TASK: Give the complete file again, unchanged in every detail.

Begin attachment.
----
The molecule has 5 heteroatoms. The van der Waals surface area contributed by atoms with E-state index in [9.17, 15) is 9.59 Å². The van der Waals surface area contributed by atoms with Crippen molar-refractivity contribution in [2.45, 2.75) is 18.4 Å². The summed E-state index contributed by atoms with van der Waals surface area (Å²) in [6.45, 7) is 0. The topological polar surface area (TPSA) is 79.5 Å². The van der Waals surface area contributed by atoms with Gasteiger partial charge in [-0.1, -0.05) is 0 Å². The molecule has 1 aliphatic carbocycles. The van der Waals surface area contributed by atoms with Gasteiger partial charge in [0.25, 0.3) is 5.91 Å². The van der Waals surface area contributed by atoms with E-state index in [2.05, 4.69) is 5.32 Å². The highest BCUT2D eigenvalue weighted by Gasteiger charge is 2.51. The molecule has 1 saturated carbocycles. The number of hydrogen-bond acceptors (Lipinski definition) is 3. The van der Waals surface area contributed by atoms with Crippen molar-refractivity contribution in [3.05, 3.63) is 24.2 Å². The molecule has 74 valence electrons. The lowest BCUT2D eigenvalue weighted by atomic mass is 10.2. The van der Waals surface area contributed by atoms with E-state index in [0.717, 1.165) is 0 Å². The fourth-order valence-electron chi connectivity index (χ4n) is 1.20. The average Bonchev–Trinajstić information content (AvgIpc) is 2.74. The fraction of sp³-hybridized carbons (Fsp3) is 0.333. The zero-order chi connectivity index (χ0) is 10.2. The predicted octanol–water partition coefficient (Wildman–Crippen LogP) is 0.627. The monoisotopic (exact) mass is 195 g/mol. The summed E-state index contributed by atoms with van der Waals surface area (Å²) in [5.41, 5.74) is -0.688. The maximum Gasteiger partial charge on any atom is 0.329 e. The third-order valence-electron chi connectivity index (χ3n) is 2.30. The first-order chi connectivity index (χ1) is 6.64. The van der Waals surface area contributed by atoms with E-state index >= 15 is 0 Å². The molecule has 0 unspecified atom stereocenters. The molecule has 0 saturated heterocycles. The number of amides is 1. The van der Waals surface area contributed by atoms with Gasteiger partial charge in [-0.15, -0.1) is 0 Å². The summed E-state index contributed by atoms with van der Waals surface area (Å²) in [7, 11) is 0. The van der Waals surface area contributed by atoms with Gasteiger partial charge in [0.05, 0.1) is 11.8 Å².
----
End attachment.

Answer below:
The molecule has 5 heteroatoms. The van der Waals surface area contributed by atoms with E-state index in [9.17, 15) is 9.59 Å². The van der Waals surface area contributed by atoms with Crippen molar-refractivity contribution in [2.45, 2.75) is 18.4 Å². The summed E-state index contributed by atoms with van der Waals surface area (Å²) in [6.45, 7) is 0. The topological polar surface area (TPSA) is 79.5 Å². The van der Waals surface area contributed by atoms with Gasteiger partial charge in [-0.1, -0.05) is 0 Å². The molecule has 1 aliphatic carbocycles. The van der Waals surface area contributed by atoms with Gasteiger partial charge in [0.25, 0.3) is 5.91 Å². The van der Waals surface area contributed by atoms with E-state index in [2.05, 4.69) is 5.32 Å². The highest BCUT2D eigenvalue weighted by Gasteiger charge is 2.51. The molecule has 1 saturated carbocycles. The number of hydrogen-bond acceptors (Lipinski definition) is 3. The van der Waals surface area contributed by atoms with Crippen molar-refractivity contribution in [3.05, 3.63) is 24.2 Å². The molecule has 74 valence electrons. The lowest BCUT2D eigenvalue weighted by atomic mass is 10.2. The van der Waals surface area contributed by atoms with E-state index in [0.717, 1.165) is 0 Å². The fourth-order valence-electron chi connectivity index (χ4n) is 1.20. The average Bonchev–Trinajstić information content (AvgIpc) is 2.74. The fraction of sp³-hybridized carbons (Fsp3) is 0.333. The zero-order chi connectivity index (χ0) is 10.2. The predicted octanol–water partition coefficient (Wildman–Crippen LogP) is 0.627. The monoisotopic (exact) mass is 195 g/mol. The summed E-state index contributed by atoms with van der Waals surface area (Å²) in [5.41, 5.74) is -0.688. The maximum Gasteiger partial charge on any atom is 0.329 e. The third-order valence-electron chi connectivity index (χ3n) is 2.30. The first-order chi connectivity index (χ1) is 6.64. The van der Waals surface area contributed by atoms with E-state index >= 15 is 0 Å². The molecule has 0 unspecified atom stereocenters. The molecule has 0 saturated heterocycles. The number of amides is 1. The van der Waals surface area contributed by atoms with Gasteiger partial charge in [-0.15, -0.1) is 0 Å². The summed E-state index contributed by atoms with van der Waals surface area (Å²) in [7, 11) is 0. The van der Waals surface area contributed by atoms with Gasteiger partial charge in [0.05, 0.1) is 11.8 Å².